If we took this view, however, we would be granting that an AI will never really understand us humans.   From an Aristotelian perspective, what this means is that we would create machines that are generally intelligent and give them some sort of end value, but we would not “share” anything in common with the AI. We would not have “friendship;” we would have no common bond. Why does this matter, the skeptic asks?

It matters for the simple reason that if we create a generally intelligent AI, one that can learn, evolve and potentially act on and in the world, if it has no philia with us humans, we cannot understand it and it cannot understand us. So what, the objection goes. As long as it is doing what it is programmed to do, all the better for us.

I think this line of reasoning misses something fundamental about creating an AI. We desire to create an AI that is helpful or useful to us, but if it doesn’t understand us, and we fail to see how it is completely nonhuman and will not think or reason like a human, it might be “rational” but not “reasonable.” We would embark on creating a “friendly AI” that has no understanding of what “friend” means, or hold anything in common with us to form a friendship. The perverse effects of this would be astounding.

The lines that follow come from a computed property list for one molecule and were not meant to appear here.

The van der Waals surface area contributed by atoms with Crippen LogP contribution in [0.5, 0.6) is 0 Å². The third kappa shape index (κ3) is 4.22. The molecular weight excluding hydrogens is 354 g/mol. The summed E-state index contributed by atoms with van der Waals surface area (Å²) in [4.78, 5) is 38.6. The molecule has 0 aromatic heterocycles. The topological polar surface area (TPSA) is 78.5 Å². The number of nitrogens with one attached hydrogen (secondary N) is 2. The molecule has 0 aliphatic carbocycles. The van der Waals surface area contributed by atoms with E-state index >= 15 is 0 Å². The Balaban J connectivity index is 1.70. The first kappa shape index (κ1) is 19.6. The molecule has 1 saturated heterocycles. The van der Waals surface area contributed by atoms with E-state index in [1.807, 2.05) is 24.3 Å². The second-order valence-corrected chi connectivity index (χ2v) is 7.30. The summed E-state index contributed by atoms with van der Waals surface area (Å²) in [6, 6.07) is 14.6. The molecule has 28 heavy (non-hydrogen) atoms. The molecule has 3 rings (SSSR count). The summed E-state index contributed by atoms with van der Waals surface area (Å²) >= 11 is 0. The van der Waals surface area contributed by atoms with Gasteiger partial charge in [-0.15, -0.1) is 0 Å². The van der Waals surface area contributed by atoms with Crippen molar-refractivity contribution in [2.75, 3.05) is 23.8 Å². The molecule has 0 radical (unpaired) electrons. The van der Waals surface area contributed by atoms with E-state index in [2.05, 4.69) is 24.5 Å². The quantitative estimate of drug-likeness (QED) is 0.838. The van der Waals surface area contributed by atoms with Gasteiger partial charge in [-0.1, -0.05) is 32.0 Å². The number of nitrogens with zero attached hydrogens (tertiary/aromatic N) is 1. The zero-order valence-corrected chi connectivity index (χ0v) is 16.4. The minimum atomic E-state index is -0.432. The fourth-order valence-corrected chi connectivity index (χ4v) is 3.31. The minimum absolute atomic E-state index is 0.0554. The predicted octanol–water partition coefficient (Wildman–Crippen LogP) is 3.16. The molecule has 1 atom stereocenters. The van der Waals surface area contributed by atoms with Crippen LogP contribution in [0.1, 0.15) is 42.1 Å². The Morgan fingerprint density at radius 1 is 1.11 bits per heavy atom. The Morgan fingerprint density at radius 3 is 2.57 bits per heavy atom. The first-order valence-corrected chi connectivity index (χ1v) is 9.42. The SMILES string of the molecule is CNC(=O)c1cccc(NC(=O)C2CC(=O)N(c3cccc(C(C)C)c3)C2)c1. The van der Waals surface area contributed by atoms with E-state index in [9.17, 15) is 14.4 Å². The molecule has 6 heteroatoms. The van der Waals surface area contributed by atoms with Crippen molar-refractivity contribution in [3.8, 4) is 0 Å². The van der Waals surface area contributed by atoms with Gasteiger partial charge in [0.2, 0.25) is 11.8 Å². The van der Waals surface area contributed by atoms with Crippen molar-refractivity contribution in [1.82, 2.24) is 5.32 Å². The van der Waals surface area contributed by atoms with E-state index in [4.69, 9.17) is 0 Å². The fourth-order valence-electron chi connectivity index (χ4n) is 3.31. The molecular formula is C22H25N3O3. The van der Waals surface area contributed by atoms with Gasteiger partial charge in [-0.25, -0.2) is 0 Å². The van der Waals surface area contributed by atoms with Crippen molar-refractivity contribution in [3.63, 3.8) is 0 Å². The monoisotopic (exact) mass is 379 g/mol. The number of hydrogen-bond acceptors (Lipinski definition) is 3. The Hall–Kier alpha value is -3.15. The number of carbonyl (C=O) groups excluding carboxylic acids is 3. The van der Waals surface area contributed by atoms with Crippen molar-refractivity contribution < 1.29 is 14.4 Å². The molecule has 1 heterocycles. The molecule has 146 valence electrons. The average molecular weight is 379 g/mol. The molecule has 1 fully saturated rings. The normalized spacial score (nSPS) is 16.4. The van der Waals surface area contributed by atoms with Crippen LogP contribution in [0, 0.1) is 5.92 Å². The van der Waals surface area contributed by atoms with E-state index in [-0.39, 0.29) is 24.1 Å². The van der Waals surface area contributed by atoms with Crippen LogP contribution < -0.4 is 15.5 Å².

I will leave you with one example, and one of the ongoing problems of ethics. Utilitarians view ethics as a moral framework that states that one must maximize some sort of nonmoral good (like happiness or well-being) for one’s action to be considered moral. Deontologists claim that no amount of maximization will justify the violation of an innocent person’s rights. When faced with a situation where one must decide what value to ascribe to, ethicists hotly debate which moral framework to adopt. If an AI programmer says to herself, “well, utilitarianism often yields perverse outcomes, I think I will program a deontological AI,” then, the Kantian AI will ascribe to a strict deontic structure. So much so, that the AI programmer finds herself in another quagmire. The “fiat justitia ruat caelum” problem (let justice be done though the heavens fall), where rational begins to look very unreasonable.   Both moral theories ascribe and inform different values in our societies, but both are full of their own problems. There is no consensus on which framework to take, and there is no consensus on the meanings of the values within each framework.

My point here is that Aristotle rightly understood that humans needed each other, and that we must educate and habituate them to moral habits. Politics is the domain where we discuss and deliberate and act on those moral precepts, and it is what makes us uniquely human. Creating an artificial intelligence that looks or reasons nothing like a human carries with it the worry that we have created a beast or a god, or something altogether different. We must tread carefully on this new road, fiat justitia